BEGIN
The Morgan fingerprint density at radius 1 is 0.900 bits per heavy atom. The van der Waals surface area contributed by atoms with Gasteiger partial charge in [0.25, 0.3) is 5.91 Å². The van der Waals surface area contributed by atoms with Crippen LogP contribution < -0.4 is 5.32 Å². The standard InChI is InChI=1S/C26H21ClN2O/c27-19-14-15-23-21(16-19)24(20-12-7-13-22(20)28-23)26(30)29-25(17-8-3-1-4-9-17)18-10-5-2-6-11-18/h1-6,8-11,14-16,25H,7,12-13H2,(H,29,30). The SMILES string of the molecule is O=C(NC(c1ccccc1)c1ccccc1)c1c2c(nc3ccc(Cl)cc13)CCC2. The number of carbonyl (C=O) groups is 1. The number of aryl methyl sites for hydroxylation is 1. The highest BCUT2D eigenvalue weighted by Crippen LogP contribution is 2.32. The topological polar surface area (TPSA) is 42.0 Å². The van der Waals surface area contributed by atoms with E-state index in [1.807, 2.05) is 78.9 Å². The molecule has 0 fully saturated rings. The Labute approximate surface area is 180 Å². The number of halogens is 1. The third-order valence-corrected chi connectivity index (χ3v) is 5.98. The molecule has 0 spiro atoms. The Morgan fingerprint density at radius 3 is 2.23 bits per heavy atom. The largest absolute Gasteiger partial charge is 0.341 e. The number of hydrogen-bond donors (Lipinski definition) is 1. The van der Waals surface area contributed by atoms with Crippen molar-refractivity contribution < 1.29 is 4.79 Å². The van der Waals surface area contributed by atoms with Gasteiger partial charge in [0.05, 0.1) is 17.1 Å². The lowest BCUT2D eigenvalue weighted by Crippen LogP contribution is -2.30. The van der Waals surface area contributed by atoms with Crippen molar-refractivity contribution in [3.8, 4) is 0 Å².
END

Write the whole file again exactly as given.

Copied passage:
The Morgan fingerprint density at radius 1 is 0.900 bits per heavy atom. The van der Waals surface area contributed by atoms with Gasteiger partial charge in [0.25, 0.3) is 5.91 Å². The van der Waals surface area contributed by atoms with Crippen LogP contribution < -0.4 is 5.32 Å². The standard InChI is InChI=1S/C26H21ClN2O/c27-19-14-15-23-21(16-19)24(20-12-7-13-22(20)28-23)26(30)29-25(17-8-3-1-4-9-17)18-10-5-2-6-11-18/h1-6,8-11,14-16,25H,7,12-13H2,(H,29,30). The SMILES string of the molecule is O=C(NC(c1ccccc1)c1ccccc1)c1c2c(nc3ccc(Cl)cc13)CCC2. The number of carbonyl (C=O) groups is 1. The number of aryl methyl sites for hydroxylation is 1. The highest BCUT2D eigenvalue weighted by Crippen LogP contribution is 2.32. The topological polar surface area (TPSA) is 42.0 Å². The van der Waals surface area contributed by atoms with E-state index in [1.807, 2.05) is 78.9 Å². The molecule has 0 fully saturated rings. The Labute approximate surface area is 180 Å². The number of halogens is 1. The third-order valence-corrected chi connectivity index (χ3v) is 5.98. The molecule has 0 spiro atoms. The Morgan fingerprint density at radius 3 is 2.23 bits per heavy atom. The largest absolute Gasteiger partial charge is 0.341 e. The number of hydrogen-bond donors (Lipinski definition) is 1. The van der Waals surface area contributed by atoms with Crippen molar-refractivity contribution < 1.29 is 4.79 Å². The van der Waals surface area contributed by atoms with Gasteiger partial charge in [0.05, 0.1) is 17.1 Å². The lowest BCUT2D eigenvalue weighted by Crippen LogP contribution is -2.30. The van der Waals surface area contributed by atoms with Crippen molar-refractivity contribution in [3.8, 4) is 0 Å².